- The Washington Times - Monday, March 26, 2007


A purported al Qaeda terrorist accused in the deadly 2002 bombing of a hotel in Kenya has been transferred to U.S. custody and sent to the detention center at Guantanamo Bay, Cuba, Pentagon officials said yesterday.

Pentagon spokesman Bryan Whitman identified the suspect as Abdul Malik.

He is the first terrorism suspect to be transferred to Guantanamo Bay since September 2004. Mr. Whitman said Malik would undergo a military hearing to determine whether he is to be classified as an “enemy combatant.”

Mr. Whitman declined to provide details such as Malik’s nationality or how he came into U.S. custody. He called Malik a “dangerous terrorist suspect.”

Mr. Whitman said Malik admitted to involvement in the November 2002 attack on the Israeli-owned Paradise Hotel in Kikambala, Kenya, in which 13 persons died, and to involvement in the unsuccessful attempted shootdown of an Israeli Boeing 757 civilian jetliner carrying 271 passengers, also in Kenya in 2002.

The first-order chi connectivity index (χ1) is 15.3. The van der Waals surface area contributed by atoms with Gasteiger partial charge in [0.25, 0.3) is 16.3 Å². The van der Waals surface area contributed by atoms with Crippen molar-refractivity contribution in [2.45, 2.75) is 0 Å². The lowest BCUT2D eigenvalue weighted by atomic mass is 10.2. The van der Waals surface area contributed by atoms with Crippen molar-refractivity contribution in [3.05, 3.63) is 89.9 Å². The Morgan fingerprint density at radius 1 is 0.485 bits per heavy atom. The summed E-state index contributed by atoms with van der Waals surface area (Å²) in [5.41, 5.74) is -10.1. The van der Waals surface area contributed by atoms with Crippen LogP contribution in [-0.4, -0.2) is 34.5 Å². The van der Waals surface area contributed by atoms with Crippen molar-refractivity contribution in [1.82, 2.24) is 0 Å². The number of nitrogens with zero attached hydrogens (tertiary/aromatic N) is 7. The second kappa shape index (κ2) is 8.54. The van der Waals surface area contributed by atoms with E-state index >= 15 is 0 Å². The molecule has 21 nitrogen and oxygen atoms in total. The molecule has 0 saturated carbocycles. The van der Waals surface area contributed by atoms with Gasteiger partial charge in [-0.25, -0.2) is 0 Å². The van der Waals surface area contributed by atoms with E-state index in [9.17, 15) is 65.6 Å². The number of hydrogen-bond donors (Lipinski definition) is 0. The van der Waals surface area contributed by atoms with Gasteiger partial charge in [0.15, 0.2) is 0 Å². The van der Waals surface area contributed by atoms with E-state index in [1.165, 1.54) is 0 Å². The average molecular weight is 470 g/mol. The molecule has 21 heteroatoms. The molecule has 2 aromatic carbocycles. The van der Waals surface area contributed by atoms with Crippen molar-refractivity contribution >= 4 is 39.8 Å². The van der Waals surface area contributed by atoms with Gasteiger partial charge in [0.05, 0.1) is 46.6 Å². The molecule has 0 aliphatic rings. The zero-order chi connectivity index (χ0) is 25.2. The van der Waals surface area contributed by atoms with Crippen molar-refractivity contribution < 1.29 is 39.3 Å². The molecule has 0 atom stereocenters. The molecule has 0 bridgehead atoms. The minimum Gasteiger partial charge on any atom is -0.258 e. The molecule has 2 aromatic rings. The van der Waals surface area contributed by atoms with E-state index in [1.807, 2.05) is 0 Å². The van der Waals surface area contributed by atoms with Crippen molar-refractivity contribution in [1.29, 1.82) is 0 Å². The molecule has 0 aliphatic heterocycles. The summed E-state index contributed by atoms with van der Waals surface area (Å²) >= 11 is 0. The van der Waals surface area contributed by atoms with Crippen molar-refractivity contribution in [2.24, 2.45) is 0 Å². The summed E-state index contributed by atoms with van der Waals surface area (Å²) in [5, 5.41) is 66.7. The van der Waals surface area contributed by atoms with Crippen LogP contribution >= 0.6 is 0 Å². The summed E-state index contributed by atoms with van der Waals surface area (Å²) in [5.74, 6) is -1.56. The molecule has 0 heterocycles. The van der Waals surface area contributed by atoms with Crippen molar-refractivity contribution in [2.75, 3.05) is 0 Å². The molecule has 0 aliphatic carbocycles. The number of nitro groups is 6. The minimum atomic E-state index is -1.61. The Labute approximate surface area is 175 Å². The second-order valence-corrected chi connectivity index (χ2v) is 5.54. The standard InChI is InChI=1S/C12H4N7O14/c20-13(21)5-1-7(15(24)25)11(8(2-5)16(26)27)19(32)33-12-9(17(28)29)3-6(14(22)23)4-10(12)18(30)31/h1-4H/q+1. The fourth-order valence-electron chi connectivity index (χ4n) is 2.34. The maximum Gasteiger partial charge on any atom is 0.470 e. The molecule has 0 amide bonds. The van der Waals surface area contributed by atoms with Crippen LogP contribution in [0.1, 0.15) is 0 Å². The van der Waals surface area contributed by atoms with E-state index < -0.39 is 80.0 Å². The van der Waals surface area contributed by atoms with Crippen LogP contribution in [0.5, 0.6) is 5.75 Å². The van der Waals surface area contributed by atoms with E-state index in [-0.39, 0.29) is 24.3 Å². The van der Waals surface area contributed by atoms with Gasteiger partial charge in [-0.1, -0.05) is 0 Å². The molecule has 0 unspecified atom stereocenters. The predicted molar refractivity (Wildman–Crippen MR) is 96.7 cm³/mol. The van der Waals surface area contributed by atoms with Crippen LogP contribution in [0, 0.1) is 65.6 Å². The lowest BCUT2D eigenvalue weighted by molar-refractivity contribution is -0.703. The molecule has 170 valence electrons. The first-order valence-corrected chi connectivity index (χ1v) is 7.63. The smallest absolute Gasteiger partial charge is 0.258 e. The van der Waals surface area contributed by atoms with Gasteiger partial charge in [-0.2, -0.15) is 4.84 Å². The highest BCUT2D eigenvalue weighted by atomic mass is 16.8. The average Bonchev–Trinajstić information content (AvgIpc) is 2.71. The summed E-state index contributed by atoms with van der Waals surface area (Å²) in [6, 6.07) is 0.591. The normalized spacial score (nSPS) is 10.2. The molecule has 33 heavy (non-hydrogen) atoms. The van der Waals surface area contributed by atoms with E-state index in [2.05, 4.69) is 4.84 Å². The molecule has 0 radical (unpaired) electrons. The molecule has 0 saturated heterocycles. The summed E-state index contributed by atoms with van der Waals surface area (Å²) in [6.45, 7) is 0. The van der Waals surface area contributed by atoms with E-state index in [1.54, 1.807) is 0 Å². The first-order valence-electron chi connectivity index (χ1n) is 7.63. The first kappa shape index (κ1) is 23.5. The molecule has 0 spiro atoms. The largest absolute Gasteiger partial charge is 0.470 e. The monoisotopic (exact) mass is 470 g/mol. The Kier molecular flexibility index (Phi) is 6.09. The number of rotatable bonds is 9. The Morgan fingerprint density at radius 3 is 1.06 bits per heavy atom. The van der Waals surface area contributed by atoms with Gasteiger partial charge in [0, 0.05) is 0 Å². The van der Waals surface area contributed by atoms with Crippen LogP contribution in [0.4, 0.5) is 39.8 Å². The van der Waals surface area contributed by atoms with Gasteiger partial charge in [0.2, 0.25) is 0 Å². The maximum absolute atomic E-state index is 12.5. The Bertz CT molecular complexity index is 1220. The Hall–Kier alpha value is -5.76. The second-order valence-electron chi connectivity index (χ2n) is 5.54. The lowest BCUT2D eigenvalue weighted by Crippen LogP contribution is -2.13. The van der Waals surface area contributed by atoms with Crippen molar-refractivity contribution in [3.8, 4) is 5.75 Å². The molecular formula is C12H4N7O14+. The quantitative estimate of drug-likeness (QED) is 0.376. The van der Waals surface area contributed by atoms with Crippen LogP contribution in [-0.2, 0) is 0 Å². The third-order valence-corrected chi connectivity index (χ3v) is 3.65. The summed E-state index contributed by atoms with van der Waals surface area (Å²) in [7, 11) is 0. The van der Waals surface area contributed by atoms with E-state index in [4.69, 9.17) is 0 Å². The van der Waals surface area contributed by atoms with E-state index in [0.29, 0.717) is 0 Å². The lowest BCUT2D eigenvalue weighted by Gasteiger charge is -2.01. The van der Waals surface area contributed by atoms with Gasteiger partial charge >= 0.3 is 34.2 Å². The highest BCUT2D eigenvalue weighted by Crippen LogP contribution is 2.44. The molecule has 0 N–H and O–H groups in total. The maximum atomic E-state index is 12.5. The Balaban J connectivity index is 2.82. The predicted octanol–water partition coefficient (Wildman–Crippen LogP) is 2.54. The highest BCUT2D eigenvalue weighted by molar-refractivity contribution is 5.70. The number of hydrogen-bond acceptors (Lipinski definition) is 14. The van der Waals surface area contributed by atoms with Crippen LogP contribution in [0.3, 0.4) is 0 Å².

“Due to the significant threat this terror suspect represents, he’s been transferred to Guantanamo,” Mr. Whitman said. He said the International Committee of the Red Cross was notified that it will be allowed access to Malik.

A senior defense official, who discussed the matter on the condition of anonymity because of its sensitivities, said Kenya gave Malik to U.S. authorities in the past few weeks. He arrived at Guantanamo Bay last weekend.

That official said Malik was not held as a “high value detainee” in the CIA’s secret overseas prison system. Fourteen such detainees were transferred from the CIA prison system to Guantanamo Bay last fall.

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